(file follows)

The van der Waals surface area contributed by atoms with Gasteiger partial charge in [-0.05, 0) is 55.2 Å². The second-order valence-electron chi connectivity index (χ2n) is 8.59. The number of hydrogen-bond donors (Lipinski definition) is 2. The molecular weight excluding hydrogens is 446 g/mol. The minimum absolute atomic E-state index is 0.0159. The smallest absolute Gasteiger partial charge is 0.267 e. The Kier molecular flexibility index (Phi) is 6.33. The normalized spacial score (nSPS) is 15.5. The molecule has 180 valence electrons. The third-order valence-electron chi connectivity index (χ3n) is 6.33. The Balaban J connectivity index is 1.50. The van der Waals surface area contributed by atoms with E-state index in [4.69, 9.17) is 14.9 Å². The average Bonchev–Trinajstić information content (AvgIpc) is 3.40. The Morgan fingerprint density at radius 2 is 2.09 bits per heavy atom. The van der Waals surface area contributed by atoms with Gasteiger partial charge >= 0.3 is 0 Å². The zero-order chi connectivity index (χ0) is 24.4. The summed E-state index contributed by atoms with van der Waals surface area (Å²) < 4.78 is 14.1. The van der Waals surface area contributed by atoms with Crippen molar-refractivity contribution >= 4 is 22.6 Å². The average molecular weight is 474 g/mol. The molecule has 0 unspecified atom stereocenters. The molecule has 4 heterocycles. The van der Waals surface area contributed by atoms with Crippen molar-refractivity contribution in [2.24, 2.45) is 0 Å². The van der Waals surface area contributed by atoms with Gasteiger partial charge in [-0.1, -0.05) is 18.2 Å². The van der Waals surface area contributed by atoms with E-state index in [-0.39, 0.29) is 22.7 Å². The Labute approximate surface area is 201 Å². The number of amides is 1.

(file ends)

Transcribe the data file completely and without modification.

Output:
The van der Waals surface area contributed by atoms with Gasteiger partial charge in [-0.05, 0) is 55.2 Å². The second-order valence-electron chi connectivity index (χ2n) is 8.59. The number of hydrogen-bond donors (Lipinski definition) is 2. The molecular weight excluding hydrogens is 446 g/mol. The minimum absolute atomic E-state index is 0.0159. The smallest absolute Gasteiger partial charge is 0.267 e. The Kier molecular flexibility index (Phi) is 6.33. The normalized spacial score (nSPS) is 15.5. The molecule has 180 valence electrons. The third-order valence-electron chi connectivity index (χ3n) is 6.33. The Balaban J connectivity index is 1.50. The van der Waals surface area contributed by atoms with E-state index in [4.69, 9.17) is 14.9 Å². The average Bonchev–Trinajstić information content (AvgIpc) is 3.40. The Morgan fingerprint density at radius 2 is 2.09 bits per heavy atom. The van der Waals surface area contributed by atoms with Gasteiger partial charge >= 0.3 is 0 Å². The zero-order chi connectivity index (χ0) is 24.4. The summed E-state index contributed by atoms with van der Waals surface area (Å²) < 4.78 is 14.1. The van der Waals surface area contributed by atoms with Crippen molar-refractivity contribution >= 4 is 22.6 Å². The average molecular weight is 474 g/mol. The molecule has 0 unspecified atom stereocenters. The molecule has 4 heterocycles. The van der Waals surface area contributed by atoms with Crippen molar-refractivity contribution in [2.24, 2.45) is 0 Å². The van der Waals surface area contributed by atoms with Gasteiger partial charge in [-0.1, -0.05) is 18.2 Å². The van der Waals surface area contributed by atoms with E-state index in [-0.39, 0.29) is 22.7 Å². The Labute approximate surface area is 201 Å². The number of amides is 1.